Interview with Master Ruadhan Mac Aoidh

Ruadhan Mac Aoidh

Barony of Tir Ysgithr

What is the significance of your SCA name?

The Mac Aoidh Clan (modernly MacKay) is a clan that my family was associated with based on my mundane last name, Wolford. This mainly stemmed from when I researched my last name now many years ago. I had found that my family was associated with the clan “MacKay of Scotland.” However, my Grandfather may have changed his name from McGuire, so it may all be moot. I am sticking with what I have found, though, because the MacKay Clan has the better color scheme on their tartans.

You are already a peer of the Kingdom. How did that feel?

I became a member of the Order of the Pelican in 2018. I had mixed feelings when I was offered. I was at a point where I had almost given up on it, and then it happened. The point where I had almost given up, I was sitting with my then Peer, at a Crown tournament. When the tournament was over, he looked over at me and said that he didn’t understand why I was not a Pelican, but he wasn’t in that circle. I was at the point where if my Peer saw me as one, then I didn’t need any more validation. I will continue to keep doing what I am doing. Then, a few months later, I was offered my Pelican.

When I was offered, I thought I was getting something different. There has been a long running joke with the current Baron of Tir Ysgthir that we are roughly twins. We have roughly similar awards and even names (though we both seem to pronounce it wrong). When he received his Light of Atenvledt, the Crown and Herald made a big deal about how similar we are. Then he was called into court, and presented with the Light of Atenveldt. I was called into court right after, and based on what just happened with HE of BTY Ruadhan I thought I was going to receive a Light as well. The more the King, which was Sir Merrick, spoke, the more I realized that I wasn’t getting a Light. He kept going back and forth about my service and then my art, and I felt like I was being offered, but I couldn’t tell which one it was for. He went back and forth on my service and arts for a bit. I thought I was better suited to Pelican as I have held many Baronial offices. I was on many courts for many Crowns and Coronets. I have helped out with a lot of events. The list is long.

Though I started to have a feeling, the moment he called the order, I still wasn’t sure it was really happening. I felt like I faced a lot of opposition based on what I had heard from others. Then, I felt validated. I worked hard. I did so many things, so I don’t know that it was one thing I was recognized most for as a Peer. I wanted to be a Peer, and even though I wasn’t a protégé in my eyes, the Peers are all equal. The only thing I was a little sad about was that the squires belt I had wouldn’t be able to be passed on in the same way as it had been passed to me. It is a lineage belt, so, being that I was not a knight, I would not be able to pass it on to my future squire.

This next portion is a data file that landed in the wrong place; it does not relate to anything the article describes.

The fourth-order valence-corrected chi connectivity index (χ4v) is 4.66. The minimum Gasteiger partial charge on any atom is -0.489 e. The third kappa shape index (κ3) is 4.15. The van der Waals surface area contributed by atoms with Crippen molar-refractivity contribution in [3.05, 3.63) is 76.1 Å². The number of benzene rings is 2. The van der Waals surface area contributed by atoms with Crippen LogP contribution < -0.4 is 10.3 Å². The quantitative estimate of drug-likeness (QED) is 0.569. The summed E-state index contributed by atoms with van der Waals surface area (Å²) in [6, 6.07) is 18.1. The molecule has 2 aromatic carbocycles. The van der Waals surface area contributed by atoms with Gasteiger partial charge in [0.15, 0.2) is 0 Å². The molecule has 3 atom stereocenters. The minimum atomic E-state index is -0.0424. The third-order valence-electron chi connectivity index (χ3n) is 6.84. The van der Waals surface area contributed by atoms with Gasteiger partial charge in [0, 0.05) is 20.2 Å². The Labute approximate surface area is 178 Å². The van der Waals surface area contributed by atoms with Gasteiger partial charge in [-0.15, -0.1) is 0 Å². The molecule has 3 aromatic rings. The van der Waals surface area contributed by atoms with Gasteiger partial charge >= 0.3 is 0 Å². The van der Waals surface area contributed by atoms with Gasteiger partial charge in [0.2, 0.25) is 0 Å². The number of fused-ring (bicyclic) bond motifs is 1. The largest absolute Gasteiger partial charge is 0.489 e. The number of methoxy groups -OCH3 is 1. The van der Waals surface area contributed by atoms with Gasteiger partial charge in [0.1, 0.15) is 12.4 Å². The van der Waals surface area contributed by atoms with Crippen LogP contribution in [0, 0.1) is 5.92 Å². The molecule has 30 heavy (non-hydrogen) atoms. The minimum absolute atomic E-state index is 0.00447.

What was the first art/science that you discovered?

I would say it was scrollwork, or the scribal arts. Drawing is something I have always done. I did a lot of trial and error while I was learning. I started out doing scribal due to an injury that I received while fighting in a tournament at Barmaids around 2005. In the fight one fighter had been knocked over falling on my arm and hyperextended my elbow. I was out of fighting for a minimum of 8 weeks. Fighting was really all I knew, and I started thinking to myself now what. Luckily for me Scribal came up during this time, so I thought I would see how drawing would translate into painting.

I started out with painting scrolls that were pre-drawn, or traced. Once I started to better understand how scribal works, I started to make my own. Funny story: Morgan and Elizabeth were Baron & Baroness of Twin Moons at the time. I was at their house, because Elizabeth was hosting a scribal session there. I had a piece of paper in front of me, and, without realizing it, I said out loud that I did not know what to draw. Someone had piped up and said “Oh, you’re surrounded by all these beautiful ladies and you have no inspiration?” So, I ran with that. I drew and painted a ministerial off the top of my head at that scribal. When I was done, I pushed it to the center of the large wooden table we were sitting at, and in a playful tone, Elizabeth said “I hate you.” I took that as a huge compliment, as it was not mean, but playful.

I did my first peerage scroll under Lady Rebecca, a former Head Scribe for the Barony of Twin Moons. I had gone to the home of Their Graces Craven and Elzbieta when they were having a spear making day. It was there I learned that HG Craven had been made a Pelican, but had yet to receive his scroll. I informed Elzbieta that I would change that, and contacted Lady Rebecca for supplies and such. Lady Rebecca felt It was her job as Baronial Scribe to be a cheerleader. She also had a huge love of using gold in her scrollwork. The gold borders that I do came from me poking fun at her because she loved gold, and it drove me nuts. I started ink work when I received my Blood of Fenris. It was done by Lady Celestria, and it was the inkwork of a soldier with a shield that had a gold border on it. I did not know that we could produce scrolls that were not fully illuminated, I was like, “Huh, you can do fine line artwork.” That is what started me down the rabbit hole. For how much I poked at Rebecca for her gold uses, I use it a lot now for borders on the scrolls I make, which are mostly just fine line artwork.

I also have a tendency to put hourglasses into some of the scrolls I make. When I first started doing fine line work, I started by replicating mostly German Woodcuts. Eventually I stumbled upon Hans Holbein and his ‘Danse Macabre’ or ‘The Dance of Death’ series. I noticed that in all of them there was an hourglass somewhere in them. I guess you could say it’s my signature as it is a part of my heraldry. I understand it’s become a game to try and find them. Some are easy, some are hidden, sometimes I forget, but they are usually there.

Mistakes happen to everyone. What is something you turned around from a mistake that took place in your art?

Something that came from a mistake was actually one of my most proud banner moments. I was making a baronial banner for Twin Moons, and some of the blue paint dripped onto the moons. There was no way to wash the blue out of the white, and we were so close to being finished with the banner. So, I took black and went over the blue and made craters on the moon. It was pretty awesome to be able to save all the hard work Baroness Deletha and myself had put into the banner.